I had a cortisone shot 2 days ago (52 hours now) and I still have barely any movement in my left wrist/hand. I had a shot last year and this did not happen? Should I be worried? I can't even open and close my hand.
I see the surgeon on Monday to have an EMG and discuss my options. I am only 27 and have had symptoms for CTS for almost 10 years. Rest, braces, NSAIDs and very occasional cortisone shots have usually worked but not this time. Urgh. I am also curious how long I would need to take off of work after surgery. I type most of the day--and can one hand type with my non-dominant right hand.
Hi, I had a cortisone injection in my left hand back in May of last year, and my hand was numb and painful for almost a week. It was my first injection, and I thought I'd made a big mistake even having it. But after the pain and numbness wore off, my symptoms were relieved for about 7 months.
After the symptoms returned, I had carpal tunnel release surgery on March 1. I returned to work on March 12 (I'm an assistant professor at a community college and we were out on spring break the whole week after my surgery.) I type a lot as well in my job, and was able to type with my right hand alone for awhile, then I went back to typing with my left hand (taking frequent breaks) at about 2 weeks post op, and fully back to typing almost normally at 4 weeks. (Typing is actually considered to be good therapy.)
But it would be best to consult with your doctor about this, just to be on the safe side.
I didn't have a freeze shot before the cortisone injections, but my doctor mixes an anesthetic in with the cortisone. I must say though, it didn't help much.
I had to have not only the injection for the CTS, but also for trigger finger in my middle finger. That one did not help at all and left my hand bruised.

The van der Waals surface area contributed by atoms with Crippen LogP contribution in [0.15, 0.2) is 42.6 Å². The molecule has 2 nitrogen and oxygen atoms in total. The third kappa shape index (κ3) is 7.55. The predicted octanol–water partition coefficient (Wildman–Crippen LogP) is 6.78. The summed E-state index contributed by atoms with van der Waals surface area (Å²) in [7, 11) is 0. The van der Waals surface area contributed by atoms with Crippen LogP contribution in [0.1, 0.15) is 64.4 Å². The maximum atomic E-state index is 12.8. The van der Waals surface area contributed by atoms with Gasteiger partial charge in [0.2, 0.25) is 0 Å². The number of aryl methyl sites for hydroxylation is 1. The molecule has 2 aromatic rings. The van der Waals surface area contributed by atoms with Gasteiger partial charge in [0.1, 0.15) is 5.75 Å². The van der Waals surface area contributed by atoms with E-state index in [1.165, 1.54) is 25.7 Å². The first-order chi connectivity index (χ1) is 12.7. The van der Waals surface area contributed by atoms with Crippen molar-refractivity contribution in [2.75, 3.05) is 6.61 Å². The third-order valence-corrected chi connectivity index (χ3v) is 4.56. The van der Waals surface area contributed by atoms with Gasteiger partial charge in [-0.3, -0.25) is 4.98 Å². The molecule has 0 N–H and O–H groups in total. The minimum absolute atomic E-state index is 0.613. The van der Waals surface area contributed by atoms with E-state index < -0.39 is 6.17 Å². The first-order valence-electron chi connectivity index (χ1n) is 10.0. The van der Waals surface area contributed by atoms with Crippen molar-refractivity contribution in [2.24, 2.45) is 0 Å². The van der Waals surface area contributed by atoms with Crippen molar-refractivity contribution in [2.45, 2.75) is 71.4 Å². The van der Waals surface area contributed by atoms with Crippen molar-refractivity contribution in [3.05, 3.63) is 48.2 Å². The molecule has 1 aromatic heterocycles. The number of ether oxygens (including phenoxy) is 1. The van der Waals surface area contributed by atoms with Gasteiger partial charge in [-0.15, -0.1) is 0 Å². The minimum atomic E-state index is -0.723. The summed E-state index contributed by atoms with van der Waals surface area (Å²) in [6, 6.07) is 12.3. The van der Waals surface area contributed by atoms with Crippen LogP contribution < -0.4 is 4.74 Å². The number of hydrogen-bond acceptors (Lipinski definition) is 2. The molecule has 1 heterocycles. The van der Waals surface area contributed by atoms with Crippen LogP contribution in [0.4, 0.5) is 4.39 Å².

The shot for the CTS in my left hand helped for about six months. I did find relief during that time. However, it was short lived, and when the symptoms returned, they were even worse.
Looking back now from the post-op side, I think I should have just gone ahead and had the surgery. The relief from that has been immediate and hopefully, permanent. In fact, I'm having the other hand done May 17.
Cortisone shots may work for some, but not for me. I actually climbed the wall and called the doctor a f--ing son of a b. He did not take offense because he knew about the pain. I left believing he must be Superman because he told me that one time he came home from a fly fishing trip and had to give HIMSELF one!
At any rate, the shot did nothing for me except to earn my status as a patient with the mouth of a truckdriver. (And I have a very high pain tolerance.) I wished I'd just had the surgery and forgone the shot.
The surgery was painful (more than anticipated) and I was lucky enough to find a doc who actually put me under, instead of using a local. This surgery is no small deal. My biggest piece of advice is to make sure you have the pain medication FIRST so that you don't have to get it afterwards (my doc had neglected to date the Rx! - Just try getting a doc you don't even know to call in a major pain script at 10 pm). Have everything in place. Have someone to help you for a day or 2. And...one thing to think about...which hand do you clean yourself with?
So the numbness persists but I do have movement again. Pain, numbess but at least I have movement.
I saw my surgeon on Monday to review the EMG results. They were essentially normal and since I am only 27 he refuses to do surgery. He said if I was 50 with these symptoms he would do it no questions. He offered no advice on what to do next except to go see a neurologist--maybe he/she could help.
I am going to see another hand surgeon for a second opinion tommorrow. I have minimal use of my dominant left hand. I am beyond frustrated. Some people may love being disabled but that is just not me. I have been working with 1 hand. It sucks but I refuse to miss work. I love my job. I only wish I could hold and care for my 10 month old son.